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Tomac teams up with Litespeed

In a deal that’s been rumored for some time, Tomac USA, the bicycle company owned and operated by legendary rider John Tomac and pioneer designer Doug Bradbury, has joined forces with American Bicycle Group, which owns Litespeed, Merlin and Quintana Roo. The deal will shift most of the marketing, production and day-to-day operations responsibilities from Tomac to American Bicycle Group. "It’s not a buyout where they own the business," Tomac said. "It’s a licensing agreement that gives us access to resources we were lacking in the past." The Tomac USA product line consists of three aluminum

By Jason Sumner, Associate Editor

In a deal that’s been rumored for some time, Tomac USA, the bicycle company owned and operated by legendary rider John Tomac and pioneer designer Doug Bradbury, has joined forces with American Bicycle Group, which owns Litespeed, Merlin and Quintana Roo.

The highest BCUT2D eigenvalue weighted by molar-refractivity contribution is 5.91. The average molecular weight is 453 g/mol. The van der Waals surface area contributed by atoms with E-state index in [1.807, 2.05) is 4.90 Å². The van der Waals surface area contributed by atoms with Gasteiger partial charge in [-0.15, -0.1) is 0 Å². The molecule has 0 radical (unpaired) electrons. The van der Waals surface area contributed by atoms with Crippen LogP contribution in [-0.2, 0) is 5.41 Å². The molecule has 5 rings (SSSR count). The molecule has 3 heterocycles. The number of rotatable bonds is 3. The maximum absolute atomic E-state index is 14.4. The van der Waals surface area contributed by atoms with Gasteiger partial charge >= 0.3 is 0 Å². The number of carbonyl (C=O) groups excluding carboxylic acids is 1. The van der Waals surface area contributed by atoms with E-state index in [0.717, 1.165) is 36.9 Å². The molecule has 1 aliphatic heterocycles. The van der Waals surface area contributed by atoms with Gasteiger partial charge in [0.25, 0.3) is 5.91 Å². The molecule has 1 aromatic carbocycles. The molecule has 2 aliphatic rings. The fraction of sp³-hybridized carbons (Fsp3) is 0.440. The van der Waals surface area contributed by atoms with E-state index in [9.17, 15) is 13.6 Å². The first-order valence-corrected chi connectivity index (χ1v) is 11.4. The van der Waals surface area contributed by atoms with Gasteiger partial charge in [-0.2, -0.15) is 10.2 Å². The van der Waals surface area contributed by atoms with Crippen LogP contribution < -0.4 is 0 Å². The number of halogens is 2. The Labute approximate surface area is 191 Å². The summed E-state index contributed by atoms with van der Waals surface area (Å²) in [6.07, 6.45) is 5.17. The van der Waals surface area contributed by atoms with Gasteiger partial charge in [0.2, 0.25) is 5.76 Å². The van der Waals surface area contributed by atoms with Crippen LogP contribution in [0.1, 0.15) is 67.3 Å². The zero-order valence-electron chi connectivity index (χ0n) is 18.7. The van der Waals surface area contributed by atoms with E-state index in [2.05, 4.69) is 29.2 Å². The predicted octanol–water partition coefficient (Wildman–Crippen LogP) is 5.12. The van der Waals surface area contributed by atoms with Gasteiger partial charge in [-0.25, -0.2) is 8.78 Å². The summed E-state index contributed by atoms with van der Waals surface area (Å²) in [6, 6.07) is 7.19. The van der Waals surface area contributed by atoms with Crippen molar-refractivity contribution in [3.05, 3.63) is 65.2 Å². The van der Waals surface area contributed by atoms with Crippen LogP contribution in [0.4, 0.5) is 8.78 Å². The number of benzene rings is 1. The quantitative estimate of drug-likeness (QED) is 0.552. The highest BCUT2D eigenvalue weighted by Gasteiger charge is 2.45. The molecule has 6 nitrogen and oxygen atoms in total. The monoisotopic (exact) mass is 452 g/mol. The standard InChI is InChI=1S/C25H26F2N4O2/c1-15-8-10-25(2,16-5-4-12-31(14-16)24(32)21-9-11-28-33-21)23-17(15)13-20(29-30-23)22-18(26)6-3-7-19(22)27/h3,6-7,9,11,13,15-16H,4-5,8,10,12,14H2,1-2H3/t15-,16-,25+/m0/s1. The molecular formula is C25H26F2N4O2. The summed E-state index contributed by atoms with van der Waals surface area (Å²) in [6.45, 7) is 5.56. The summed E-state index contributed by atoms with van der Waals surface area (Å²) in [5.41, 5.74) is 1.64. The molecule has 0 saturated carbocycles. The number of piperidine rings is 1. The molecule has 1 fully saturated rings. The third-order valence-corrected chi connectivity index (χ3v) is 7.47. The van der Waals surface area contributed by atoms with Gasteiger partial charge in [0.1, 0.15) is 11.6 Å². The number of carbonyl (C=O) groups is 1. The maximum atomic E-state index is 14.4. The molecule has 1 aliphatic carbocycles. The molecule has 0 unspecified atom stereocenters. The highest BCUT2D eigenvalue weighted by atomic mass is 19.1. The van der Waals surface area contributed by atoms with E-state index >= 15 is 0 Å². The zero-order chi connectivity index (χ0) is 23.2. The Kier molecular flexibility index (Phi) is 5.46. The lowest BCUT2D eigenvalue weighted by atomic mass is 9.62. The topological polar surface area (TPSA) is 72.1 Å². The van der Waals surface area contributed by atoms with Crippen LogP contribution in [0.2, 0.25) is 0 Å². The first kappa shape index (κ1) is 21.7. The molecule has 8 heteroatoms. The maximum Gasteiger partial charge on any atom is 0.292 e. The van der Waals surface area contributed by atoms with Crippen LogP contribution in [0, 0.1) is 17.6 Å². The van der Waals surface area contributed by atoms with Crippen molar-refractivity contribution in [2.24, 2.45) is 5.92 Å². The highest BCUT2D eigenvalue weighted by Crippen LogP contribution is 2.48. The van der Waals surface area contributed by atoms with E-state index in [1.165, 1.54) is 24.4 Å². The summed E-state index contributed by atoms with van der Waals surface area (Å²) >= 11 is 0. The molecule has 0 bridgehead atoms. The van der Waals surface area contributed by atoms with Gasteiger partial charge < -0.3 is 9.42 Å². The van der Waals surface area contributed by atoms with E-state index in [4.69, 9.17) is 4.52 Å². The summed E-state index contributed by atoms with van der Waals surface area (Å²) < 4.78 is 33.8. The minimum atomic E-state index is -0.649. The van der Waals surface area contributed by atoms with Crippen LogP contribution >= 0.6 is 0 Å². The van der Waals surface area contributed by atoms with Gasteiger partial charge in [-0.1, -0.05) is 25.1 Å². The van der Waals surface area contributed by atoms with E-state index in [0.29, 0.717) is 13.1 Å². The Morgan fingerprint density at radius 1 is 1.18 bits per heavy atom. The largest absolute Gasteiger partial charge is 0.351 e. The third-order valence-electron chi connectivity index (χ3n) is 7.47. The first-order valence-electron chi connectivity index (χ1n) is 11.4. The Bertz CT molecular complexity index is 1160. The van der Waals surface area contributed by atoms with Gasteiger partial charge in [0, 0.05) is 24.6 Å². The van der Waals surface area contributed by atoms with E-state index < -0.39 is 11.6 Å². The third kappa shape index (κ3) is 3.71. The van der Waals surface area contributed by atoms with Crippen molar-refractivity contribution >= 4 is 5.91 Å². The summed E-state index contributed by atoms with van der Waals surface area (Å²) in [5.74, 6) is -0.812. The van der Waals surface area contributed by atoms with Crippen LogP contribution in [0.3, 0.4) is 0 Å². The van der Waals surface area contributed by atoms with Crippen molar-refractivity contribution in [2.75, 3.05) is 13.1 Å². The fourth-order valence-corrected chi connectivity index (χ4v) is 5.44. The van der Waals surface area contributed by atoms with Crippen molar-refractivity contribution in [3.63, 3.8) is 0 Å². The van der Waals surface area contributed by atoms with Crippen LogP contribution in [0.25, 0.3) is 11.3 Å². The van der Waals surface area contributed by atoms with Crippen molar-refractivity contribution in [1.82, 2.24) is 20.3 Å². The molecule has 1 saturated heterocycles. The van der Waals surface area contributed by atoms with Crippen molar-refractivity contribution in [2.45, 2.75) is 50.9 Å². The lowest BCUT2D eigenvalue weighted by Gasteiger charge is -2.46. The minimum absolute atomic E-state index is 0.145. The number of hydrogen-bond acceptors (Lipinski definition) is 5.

The deal will shift most of the marketing, production and day-to-day operations responsibilities from Tomac to American Bicycle Group. “It’s not a buyout where they own the business,” Tomac said. “It’s a licensing agreement that gives us access to resources we were lacking in the past.”

The Tomac USA product line consists of three aluminum frames — the 204 Magnum downhill, the 78 Special (cross-country full-suspension), and the Buckshot (hardtail).

Tomac said Bradbury, who founded Manitou, will continue building the 204 Magnum downhill bikes in Colorado Springs, and added that there was no plan to move any production overseas. “We’re looking at different possibilities right now. Tennessee [where American Bicycle Group is based] is definitely a possibility,” he said.

Tomac will also continue running the Tomac Racing team, which includes downhillers Rich and Gary Houseman, and cross-country rider Greg Randolph.

“This whole deal just takes some of the pressure of Doug and myself,” Tomac said. “It’ll give us more time to do the things that are important to us. I’ll have a lot more time to work with the team.”

During his 15-year career, which ended in retirement a year ago, Tomac won just about everything he could have, including eight World Cup races, the 1988 national criterium championship, and cross-country gold at the 1991 world championships.